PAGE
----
Photographer and longtime Sun contributor Clemens Kalischer died this past June at his home in Lenox, Massachusetts. He was ninety-seven.
As we were deciding how best to honor him, the news was filled with stories of immigrant children being separated from their parents at the southern border of the United States. Many of these families had come to the U.S. seeking asylum due to the violence in their home countries, and their plight reminded us of a series of photographs that Kalischer had taken as he was getting his start in photography.
After World War II Congress voted to allow thousands of European war refugees into the U.S. Whenever a ship carrying these “displaced persons,” as they were called, came into New York City, Kalischer would go to the harbor to take pictures of the new arrivals. He had come here as a refugee himself not long before, at the age of twenty-one, and he recognized the fear and expectation in the faces of the men, women, and children. Because he’d had the same experience, he said, he was able to move among the refugees and photograph them without troubling them. “He had this immense connection to these people,” his daughter Tanya says. “When he took those photographs, it came from a place of empathy.”
The photos on these pages were all taken in 1947 and 1948.
Born to Jewish parents in 1921, Kalischer grew up in Nordhausen and Berlin, Germany. His mother was a physiotherapist, and his father was a psychoanalyst. As the Nazis came to power in 1933, his parents fled the country, taking Clemens and his sister with them to France.
After the outbreak of World War II, Kalischer was arrested by the French government as an “enemy alien” and forced to work in eight labor camps over three years. His parents didn’t know his whereabouts until by chance Clemens was reunited with his father at one of the camps. Clemens’s mother and sister were being held at a farm nearby, and with the help of the Emergency Relief Agency as well as several well-connected friends — including Sigmund Freud’s daughter — the Kalischers got out of France and narrowly escaped being sent to the concentration camps.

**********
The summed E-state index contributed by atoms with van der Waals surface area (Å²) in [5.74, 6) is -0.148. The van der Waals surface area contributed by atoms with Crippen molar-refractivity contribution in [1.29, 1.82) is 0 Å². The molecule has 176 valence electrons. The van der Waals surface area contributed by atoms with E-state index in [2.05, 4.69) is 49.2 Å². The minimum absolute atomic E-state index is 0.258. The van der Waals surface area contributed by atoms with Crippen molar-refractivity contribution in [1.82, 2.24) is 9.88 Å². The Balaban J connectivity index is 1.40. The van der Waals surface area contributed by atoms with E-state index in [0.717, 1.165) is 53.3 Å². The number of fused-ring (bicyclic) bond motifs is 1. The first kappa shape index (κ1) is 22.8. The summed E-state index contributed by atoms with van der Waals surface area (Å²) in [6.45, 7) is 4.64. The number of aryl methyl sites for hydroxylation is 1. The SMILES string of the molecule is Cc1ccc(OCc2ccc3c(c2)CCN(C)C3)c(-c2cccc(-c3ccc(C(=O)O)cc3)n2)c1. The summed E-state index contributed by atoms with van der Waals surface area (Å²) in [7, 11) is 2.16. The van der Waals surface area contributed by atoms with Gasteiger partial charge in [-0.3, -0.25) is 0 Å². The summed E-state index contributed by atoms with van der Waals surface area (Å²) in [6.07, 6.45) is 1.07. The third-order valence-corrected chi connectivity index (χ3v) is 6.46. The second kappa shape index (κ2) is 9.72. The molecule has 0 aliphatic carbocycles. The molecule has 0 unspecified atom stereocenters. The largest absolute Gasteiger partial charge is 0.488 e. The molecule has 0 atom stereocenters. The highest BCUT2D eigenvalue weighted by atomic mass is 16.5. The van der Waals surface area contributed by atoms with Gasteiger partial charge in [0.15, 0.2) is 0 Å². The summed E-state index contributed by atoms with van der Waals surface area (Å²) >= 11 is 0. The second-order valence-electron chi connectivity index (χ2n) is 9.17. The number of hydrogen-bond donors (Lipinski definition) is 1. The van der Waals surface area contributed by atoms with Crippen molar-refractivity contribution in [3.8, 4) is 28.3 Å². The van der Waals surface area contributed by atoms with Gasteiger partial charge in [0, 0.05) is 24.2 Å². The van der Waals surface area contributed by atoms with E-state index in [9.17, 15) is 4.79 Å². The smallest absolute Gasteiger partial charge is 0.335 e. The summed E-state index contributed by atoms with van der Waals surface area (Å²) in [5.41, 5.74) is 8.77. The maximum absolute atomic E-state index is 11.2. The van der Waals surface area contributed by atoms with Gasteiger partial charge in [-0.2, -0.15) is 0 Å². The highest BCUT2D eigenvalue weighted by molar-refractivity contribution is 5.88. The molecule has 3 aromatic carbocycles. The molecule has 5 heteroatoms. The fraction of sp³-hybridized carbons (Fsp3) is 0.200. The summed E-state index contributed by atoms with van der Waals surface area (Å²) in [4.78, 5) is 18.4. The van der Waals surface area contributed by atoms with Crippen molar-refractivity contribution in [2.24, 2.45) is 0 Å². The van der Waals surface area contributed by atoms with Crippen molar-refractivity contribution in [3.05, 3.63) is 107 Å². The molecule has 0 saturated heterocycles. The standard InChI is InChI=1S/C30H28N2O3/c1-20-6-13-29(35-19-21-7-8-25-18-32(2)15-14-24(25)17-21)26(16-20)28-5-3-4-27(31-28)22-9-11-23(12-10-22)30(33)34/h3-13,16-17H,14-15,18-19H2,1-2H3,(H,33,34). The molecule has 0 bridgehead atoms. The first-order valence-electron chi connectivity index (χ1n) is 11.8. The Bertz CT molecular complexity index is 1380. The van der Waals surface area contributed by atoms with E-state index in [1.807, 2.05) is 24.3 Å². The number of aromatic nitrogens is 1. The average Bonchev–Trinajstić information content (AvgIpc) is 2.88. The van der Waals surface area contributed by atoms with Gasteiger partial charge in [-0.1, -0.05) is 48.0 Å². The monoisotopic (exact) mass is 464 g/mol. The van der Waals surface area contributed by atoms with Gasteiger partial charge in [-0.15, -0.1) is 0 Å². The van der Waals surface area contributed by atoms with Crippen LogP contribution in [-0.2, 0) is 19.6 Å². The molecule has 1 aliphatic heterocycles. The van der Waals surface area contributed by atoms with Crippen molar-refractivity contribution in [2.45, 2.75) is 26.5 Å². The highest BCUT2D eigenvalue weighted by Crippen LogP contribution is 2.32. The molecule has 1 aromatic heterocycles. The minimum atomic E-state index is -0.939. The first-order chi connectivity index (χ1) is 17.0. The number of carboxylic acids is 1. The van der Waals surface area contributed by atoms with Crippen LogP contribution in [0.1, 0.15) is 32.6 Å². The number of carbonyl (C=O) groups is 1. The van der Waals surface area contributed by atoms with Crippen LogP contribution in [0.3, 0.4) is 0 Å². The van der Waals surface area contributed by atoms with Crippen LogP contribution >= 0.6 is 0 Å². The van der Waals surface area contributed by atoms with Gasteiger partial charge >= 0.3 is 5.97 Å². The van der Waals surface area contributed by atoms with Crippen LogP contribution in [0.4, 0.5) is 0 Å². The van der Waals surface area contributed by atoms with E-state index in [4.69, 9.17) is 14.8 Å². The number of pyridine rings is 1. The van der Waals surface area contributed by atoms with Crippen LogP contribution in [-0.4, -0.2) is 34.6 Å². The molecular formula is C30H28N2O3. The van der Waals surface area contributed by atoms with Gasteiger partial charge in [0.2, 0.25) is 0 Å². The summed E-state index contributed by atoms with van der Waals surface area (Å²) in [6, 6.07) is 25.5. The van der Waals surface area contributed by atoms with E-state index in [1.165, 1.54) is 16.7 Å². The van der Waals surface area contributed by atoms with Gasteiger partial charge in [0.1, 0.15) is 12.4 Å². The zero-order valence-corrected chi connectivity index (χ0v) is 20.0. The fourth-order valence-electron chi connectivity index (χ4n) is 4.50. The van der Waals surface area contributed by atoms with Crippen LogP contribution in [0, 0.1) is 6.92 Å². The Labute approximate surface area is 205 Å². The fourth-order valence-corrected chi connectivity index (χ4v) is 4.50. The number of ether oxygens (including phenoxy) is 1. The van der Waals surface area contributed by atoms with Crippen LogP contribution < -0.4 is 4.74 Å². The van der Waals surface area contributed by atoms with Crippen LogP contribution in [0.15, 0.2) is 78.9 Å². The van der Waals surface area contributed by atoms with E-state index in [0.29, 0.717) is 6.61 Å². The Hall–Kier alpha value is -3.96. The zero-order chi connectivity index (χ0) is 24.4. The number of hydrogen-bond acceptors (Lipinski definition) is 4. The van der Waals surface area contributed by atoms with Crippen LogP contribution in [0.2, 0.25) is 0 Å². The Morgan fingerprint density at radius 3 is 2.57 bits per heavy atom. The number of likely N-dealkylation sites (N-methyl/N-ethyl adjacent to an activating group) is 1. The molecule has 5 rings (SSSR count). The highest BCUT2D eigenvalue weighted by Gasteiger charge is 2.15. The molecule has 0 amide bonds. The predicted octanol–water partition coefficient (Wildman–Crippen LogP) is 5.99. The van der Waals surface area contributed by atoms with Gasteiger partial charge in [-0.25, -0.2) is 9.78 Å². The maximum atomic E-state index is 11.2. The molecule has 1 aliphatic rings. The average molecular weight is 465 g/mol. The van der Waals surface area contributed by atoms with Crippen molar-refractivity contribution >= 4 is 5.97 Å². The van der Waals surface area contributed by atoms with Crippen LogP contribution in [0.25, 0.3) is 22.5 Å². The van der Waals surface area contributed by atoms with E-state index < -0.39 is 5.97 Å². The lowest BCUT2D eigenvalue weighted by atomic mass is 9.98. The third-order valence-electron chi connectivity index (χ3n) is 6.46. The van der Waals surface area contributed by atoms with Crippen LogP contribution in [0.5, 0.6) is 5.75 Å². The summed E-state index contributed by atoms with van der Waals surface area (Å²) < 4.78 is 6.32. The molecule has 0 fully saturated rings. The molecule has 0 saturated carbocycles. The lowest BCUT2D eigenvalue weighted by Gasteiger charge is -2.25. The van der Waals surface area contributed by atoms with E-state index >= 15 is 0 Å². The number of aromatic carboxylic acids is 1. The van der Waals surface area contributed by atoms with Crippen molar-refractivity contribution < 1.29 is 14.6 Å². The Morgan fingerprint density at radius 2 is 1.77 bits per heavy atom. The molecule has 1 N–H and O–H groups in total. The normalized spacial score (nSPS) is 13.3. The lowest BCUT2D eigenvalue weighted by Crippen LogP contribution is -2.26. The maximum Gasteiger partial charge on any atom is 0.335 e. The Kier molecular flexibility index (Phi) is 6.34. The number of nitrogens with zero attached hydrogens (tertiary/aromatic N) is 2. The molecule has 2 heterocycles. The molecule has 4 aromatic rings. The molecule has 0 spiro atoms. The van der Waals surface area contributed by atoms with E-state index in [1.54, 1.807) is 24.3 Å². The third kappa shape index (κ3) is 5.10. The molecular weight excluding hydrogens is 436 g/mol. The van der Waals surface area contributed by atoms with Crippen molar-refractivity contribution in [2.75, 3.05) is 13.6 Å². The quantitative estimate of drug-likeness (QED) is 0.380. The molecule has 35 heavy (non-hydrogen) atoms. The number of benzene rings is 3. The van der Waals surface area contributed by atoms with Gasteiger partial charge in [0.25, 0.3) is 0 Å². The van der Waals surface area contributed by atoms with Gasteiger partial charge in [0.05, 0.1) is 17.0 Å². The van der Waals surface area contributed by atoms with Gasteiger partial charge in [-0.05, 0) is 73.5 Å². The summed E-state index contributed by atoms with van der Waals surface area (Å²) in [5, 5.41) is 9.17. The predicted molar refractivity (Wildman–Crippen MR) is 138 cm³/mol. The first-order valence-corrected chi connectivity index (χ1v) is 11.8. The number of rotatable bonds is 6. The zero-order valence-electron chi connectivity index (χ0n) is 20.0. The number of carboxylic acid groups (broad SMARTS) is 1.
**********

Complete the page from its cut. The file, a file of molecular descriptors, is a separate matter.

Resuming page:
When he arrived in New York City in 1942, Kalischer weighed just eighty-eight pounds and spoke no English. He found work as a copy boy with a French news agency, and one day, when the regular photographer was unavailable, he was assigned to take pictures of a French luxury liner that was scheduled to be scrapped. Already a lover of photography, Kalischer impressed the editor with his work, and the accidental assignment became the start of a lifelong career.
He carried his camera around the city, practicing being “as invisible as possible,” as he put it, so he could capture images of people going about their daily lives. His work was included in exhibitions at the Museum of Modern Art and appeared in the book The Family of Man, put together by photographer Edward Steichen. He had photos published in The New York Times, Life, Time, and Newsweek.
Kalischer settled in the Berkshire Mountains of Massachusetts and married fellow Holocaust survivor Angela Wottitz. They had two daughters, Cornelia and Tanya. In 1965 he opened the Image Gallery in Stockbridge, Massachusetts, and over the years he exhibited the work of up-and-coming artists and continued his career as a freelance photographer. In his later years he joined the organization One by One, which aims to promote healing by bringing Holocaust survivors and their families together with former Nazis and their descendants (one-by-one.org).
Visiting new places was one of Kalischer’s great pleasures in life, and he often traveled the back roads of the country, taking pictures of whatever interested him.
One day in 1999 he stopped by The Sun’s office, parking his VW camper in back. He was in town to document the magazine’s twenty-fifth-anniversary celebration and to photograph our staff at work. Not surprisingly, he told us to pretend he wasn’t there. His goal, as it had been throughout his career, was to capture the unguarded pose, the natural expression, the human moment.